A lot of his success, he says, has to do with knowing when to wait and when to jump when a deal comes along. That's what happened with The Walking Dead. He passed on offers for a TV show, waiting for the right one to come along.
"Not doing that can lead to getting a bad deal," he says. "Marvel Comics is a good example. If they had waited two years before they did that X-Men deal, they would be in a much better position right now. But because they were struggling and in bankruptcy, they did that X-Men deal where they don't control a lot of it. They don't get to do a lot of stuff with the X-Men. The Spider-Man deal is much better, and then they did their own movies. Now they're Marvel and they're doing all this crazy movie stuff, but they don't have access to the X-Men because they gave that to Fox."
And that's it, Kirkman says, the key to success. It boils down to something pretty obvious on some level: When people make great things, they should maintain control of those great things.
Slipping through undead fingers
It's hard to peel Kirkman's thoughts on creator activism away from the nearly overwhelming successes of The Walking Dead and the creation of Skybound Entertainment, a new studio he created inside Image Comics.
It's like figuring out which came first: the undead chicken or the invincible egg.
Skybound was initially born out of a very specific need.
"It was really when The Walking Dead show was about to happen," Kirkman says. "I sat down with my manager at that time and was talking to him about being on the eve of The Walking Dead becoming this television show. I have all these opportunities. I'm at the center of the show, one of the executive producers. I'm writing all these comics. I'm gonna have all these opportunities slip through the cracks. I was working with him and I said, I need somebody to help me do T-shirts when T-shirts are an opportunity, do merchandising and licensing and all these other things that are becoming opportunities for us.
"Through that we formed Skybound."
It was later, Kirkman says, that he realized he had perhaps accidentally created something that fit in neatly with his beliefs on creator ownership. Skybound allowed Kirkman to stay at the center of things as the creator of The Walking Dead while also helping him expand the brand into television, merchandising and video games.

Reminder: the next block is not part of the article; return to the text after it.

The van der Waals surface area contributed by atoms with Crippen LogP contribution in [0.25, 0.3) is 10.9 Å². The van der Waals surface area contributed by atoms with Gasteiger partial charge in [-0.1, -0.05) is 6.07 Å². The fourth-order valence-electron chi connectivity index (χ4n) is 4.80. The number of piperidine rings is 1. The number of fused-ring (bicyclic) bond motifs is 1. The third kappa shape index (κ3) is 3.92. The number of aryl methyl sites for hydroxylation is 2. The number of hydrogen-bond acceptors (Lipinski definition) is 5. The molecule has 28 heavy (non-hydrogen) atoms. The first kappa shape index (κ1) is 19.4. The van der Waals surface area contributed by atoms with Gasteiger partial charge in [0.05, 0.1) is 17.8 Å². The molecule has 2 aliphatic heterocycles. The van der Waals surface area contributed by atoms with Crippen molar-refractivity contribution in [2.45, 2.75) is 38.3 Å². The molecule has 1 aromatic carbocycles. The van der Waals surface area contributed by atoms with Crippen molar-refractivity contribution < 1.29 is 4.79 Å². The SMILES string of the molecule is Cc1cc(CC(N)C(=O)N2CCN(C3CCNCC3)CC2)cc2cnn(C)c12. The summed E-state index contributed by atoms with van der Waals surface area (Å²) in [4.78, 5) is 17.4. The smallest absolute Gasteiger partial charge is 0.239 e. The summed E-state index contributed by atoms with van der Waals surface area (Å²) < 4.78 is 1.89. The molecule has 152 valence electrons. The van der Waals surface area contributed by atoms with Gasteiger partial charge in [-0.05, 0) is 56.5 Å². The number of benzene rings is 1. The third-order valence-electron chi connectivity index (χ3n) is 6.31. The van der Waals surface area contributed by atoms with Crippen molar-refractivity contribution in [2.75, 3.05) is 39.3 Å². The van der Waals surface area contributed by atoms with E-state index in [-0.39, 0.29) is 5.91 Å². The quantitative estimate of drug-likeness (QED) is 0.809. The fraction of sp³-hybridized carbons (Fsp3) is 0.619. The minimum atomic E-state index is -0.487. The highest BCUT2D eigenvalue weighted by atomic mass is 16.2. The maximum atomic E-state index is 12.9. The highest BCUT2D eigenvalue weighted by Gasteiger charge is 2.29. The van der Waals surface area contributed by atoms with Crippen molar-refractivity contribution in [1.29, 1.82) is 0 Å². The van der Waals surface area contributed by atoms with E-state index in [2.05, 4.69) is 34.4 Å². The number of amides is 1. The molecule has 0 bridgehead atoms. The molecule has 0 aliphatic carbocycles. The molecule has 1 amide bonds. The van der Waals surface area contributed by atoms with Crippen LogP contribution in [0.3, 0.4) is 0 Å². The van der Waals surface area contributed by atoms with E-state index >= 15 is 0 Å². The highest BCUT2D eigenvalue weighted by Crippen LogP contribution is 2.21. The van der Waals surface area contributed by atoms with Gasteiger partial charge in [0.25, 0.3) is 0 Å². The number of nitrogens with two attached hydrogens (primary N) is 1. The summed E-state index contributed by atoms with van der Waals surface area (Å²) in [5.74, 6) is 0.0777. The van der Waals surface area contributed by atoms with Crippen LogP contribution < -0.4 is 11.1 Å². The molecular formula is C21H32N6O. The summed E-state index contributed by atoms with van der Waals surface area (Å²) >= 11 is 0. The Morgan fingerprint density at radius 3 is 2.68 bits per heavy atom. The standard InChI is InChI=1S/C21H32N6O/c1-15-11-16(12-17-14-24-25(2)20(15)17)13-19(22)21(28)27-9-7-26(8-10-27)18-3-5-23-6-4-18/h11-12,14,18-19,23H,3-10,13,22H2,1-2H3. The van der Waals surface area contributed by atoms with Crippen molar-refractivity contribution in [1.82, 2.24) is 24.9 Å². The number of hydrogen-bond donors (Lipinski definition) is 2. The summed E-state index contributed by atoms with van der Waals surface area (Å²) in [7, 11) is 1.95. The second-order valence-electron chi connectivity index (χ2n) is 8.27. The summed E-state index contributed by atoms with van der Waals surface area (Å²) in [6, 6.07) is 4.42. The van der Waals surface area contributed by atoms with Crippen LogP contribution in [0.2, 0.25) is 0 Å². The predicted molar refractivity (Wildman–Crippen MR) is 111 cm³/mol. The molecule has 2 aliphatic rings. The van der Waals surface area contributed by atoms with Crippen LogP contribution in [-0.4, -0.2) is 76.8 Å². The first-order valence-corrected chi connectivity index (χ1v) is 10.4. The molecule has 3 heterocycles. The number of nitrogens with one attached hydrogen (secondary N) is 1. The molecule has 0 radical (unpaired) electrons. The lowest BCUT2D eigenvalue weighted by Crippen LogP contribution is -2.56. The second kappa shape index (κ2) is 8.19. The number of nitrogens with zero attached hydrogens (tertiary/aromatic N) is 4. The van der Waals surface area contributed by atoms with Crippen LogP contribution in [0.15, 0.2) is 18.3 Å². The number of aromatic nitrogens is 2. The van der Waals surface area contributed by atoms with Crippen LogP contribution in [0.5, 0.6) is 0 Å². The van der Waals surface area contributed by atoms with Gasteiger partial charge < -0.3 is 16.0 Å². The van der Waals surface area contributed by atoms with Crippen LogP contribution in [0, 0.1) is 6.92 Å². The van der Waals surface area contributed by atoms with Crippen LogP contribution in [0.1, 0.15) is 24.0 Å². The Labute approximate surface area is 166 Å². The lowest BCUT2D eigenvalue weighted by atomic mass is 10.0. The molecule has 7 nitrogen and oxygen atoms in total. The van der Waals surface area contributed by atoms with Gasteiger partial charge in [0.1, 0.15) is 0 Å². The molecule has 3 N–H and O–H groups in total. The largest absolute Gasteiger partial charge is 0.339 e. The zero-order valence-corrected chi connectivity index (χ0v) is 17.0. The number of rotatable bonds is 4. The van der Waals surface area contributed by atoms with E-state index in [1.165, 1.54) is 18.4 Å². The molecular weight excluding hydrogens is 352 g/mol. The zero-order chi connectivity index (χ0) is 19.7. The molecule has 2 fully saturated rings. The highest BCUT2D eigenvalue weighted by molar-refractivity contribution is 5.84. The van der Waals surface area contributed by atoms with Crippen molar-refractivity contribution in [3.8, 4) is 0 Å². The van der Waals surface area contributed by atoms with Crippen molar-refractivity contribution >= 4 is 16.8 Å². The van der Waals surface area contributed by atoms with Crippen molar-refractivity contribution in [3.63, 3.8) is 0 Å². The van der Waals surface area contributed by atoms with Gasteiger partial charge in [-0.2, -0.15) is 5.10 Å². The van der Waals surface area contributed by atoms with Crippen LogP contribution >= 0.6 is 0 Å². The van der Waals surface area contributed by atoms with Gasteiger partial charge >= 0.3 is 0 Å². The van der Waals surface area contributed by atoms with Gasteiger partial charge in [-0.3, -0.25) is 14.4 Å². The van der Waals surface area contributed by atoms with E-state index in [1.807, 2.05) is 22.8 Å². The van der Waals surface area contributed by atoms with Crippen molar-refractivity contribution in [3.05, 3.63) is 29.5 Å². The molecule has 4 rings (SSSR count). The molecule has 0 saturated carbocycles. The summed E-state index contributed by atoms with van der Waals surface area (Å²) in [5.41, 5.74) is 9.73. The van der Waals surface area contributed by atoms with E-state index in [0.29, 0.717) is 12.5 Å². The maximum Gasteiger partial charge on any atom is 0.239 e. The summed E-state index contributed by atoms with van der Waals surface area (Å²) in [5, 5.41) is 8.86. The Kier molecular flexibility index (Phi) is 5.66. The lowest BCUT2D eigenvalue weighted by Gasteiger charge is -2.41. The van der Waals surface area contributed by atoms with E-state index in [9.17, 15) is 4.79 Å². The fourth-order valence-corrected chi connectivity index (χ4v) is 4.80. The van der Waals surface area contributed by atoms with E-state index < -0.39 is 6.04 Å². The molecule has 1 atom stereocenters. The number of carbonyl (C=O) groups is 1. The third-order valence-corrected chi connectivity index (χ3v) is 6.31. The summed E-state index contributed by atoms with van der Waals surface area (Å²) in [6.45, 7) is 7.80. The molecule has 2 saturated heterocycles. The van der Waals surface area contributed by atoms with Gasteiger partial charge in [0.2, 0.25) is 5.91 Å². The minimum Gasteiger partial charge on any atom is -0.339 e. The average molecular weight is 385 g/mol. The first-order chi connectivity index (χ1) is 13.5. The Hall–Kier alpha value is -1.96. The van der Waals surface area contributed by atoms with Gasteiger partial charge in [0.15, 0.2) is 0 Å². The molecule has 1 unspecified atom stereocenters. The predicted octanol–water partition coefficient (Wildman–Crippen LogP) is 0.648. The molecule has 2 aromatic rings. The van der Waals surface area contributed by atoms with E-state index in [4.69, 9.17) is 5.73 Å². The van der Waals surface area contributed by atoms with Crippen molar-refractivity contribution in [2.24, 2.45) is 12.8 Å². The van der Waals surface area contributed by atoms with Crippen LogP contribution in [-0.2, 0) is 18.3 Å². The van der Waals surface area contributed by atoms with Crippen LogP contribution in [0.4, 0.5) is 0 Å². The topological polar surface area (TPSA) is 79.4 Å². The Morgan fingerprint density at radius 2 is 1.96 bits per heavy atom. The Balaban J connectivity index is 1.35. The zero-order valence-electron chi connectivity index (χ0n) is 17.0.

"It became clear that we could take other creators and bring them into this system, and allow them to be more involved in their creations than any other company would allow them to be," he says. "Too often something gets optioned in Hollywood and they say, 'Great, you did a good job. Now we can do it better because we're the experts.' I think that by keeping me involved in [AMC's] The Walking Dead from day one, it led to that show having a bit more credibility.
"The creator's voice is still involved in the TV show, even though I don't make TV for a living. It was all new to me. I think that's something that Skybound is keeping at the core of everything it does. It's a big part of our success."
What started in the comics space, as a publishing imprint of Image Comics, has become something far greater. Not only is the company able to give creators a leg up, but it has the ability to both expand a concept across mediums and, in some cases, decide where a creation should first plant its flag.
"I try to think of Skybound as a company that I would have liked to have in my early days," Kirkman says. "When I was doing Battle Pope. If future me could have called and said, 'How about trying this and this? Let's do that,' I would have been thrilled. That's kind of my goal there."
That Skybound is so inexorably connected to The Walking Dead has also helped the company grow and get people to respond.
"If you call somebody and you say, 'Hey, we're Skybound, we want to do Walking Dead this or Walking Dead that,' it helps you get in the door," Kirkman says. "That's something that we've had a tremendous opportunity with. If I do something with Thief of Thieves or Invincible or Manifest Destiny or all the other things we're doing, people already want to talk to us because of The Walking Dead. We're able to use that opportunity to get those other things through the door when we otherwise wouldn't be able to."
As Skybound's aspirations continue to grow, the company is building out its portfolio of internal talent as well, hiring people who can help usher through original creations not just in the comic, television and movie worlds, but also in video games. Last year, Skybound brought on Dan Murray, a former vice president at gaming-centric transmedia company Foundation 9 Entertainment, to head up the company's interactive division.
From train wreck to game of the year
That the only two currently existing big Walking Dead video games can serve as a perfect case study for the importance of creator ownership is, perhaps, just a lucky bit of coincidence.
In 2012, Telltale Games reinvigorated adventure games with its release of the highly praised The Walking Dead video game. The game, which was followed by a successful second season in 2013, garnered game of the year awards from the likes of Wired and USA Today — and Polygon — and was praised for its strong writing, acting and use of the source material.